Q. This is sort of a wedding-etiquette question, but it isn't about who stands where in the receiving line or when to throw my garter.

I am being married this winter. It's a little scary these days when so many marriages end in divorce. I've been a bridesmaid four times myself, and two of the marriages are already over and one is about to be, judging from what my girlfriend has told me about her and her husband.

I don't want this to happen to me. We wouldn't be getting married if we didn't love each other and believe it will last, but all my friends felt that way, too, so maybe it isn't enough.

You wrote about the importance of being polite to your own family -- that it is even more important maybe than being polite to acquaintances. That was mostly about children, though, and obviously we don't have any yet.

Do you have any etiquette advice for a new husband and wife to each other?

My mother said not to go around in curlers in front of him and that kind of thing, but that isn't what I mean. Anyway, I use hot curlers in the bathroom with the door shut, so that isn't a problem.

A. No, but how long you stay in the bathroom of a one-bathroom apartment with the door shut might be.

However, Miss Manners can do betterthan that. Sharing and consideration should be obvious.

What is not always abvious is that you must always give your spouse the courtesy of not being embarrassed on his or her behalf.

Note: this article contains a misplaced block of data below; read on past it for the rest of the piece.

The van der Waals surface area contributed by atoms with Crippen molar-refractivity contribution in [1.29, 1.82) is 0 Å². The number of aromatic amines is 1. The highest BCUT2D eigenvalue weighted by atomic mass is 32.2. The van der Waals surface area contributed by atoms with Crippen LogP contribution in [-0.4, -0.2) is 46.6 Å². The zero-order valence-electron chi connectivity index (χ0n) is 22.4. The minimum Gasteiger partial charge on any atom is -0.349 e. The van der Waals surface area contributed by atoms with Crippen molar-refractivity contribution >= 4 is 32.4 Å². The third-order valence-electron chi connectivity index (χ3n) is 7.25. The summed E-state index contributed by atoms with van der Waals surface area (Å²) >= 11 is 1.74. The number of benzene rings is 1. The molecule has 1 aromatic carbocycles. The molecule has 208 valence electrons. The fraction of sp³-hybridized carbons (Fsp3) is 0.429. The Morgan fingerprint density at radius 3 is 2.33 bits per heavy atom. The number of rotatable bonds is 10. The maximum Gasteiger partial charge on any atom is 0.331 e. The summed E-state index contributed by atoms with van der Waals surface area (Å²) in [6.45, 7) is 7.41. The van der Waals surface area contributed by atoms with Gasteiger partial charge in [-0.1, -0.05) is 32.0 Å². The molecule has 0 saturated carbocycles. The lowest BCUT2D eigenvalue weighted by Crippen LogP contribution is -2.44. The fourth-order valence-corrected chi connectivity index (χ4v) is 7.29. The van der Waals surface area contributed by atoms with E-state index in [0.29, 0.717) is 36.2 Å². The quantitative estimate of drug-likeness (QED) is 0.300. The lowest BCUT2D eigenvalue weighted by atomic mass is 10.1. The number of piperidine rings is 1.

Marriage is no excuse for installing yourself as the resident critic of another person's behavior. There is no surer way of ending one than the habit of saying, "You shouldn't have done that" or "Why did you have to say that?"

If you resolve not to feel that it reflects on you if he makes a fool of himself, and extract a promise that he will allow you to make a fool of yourself without feeling that it reflects on him , you will be off to a very solid start.

Q. Please answer these two questions:

1. Is it proper to put lipstick on at the dinner table after dinner either in a restaurant or at someone's house?r in a restaurant or at someone's house?

2. At a dinner party, is it proper to eat chicken with your hands?

A. 1. Restaurant, yes; someone's house, no.

(Must you challenge Miss Manners with the illogic of this? Perhaps the house rule is a vestige of times when ladies retired to the hostess' boudoir to freshen themselves up and miss out on the host's best port. Sometimes Miss Manners knows the answers but not the reasons.)

2. Outdoor dinner parties, yes; indoors, no, except with close relatives or when the hostess twice suggests it while waving a drumstick in her hand.

3. Under no circumstances should you eat chicken and apply lipstick at the same time.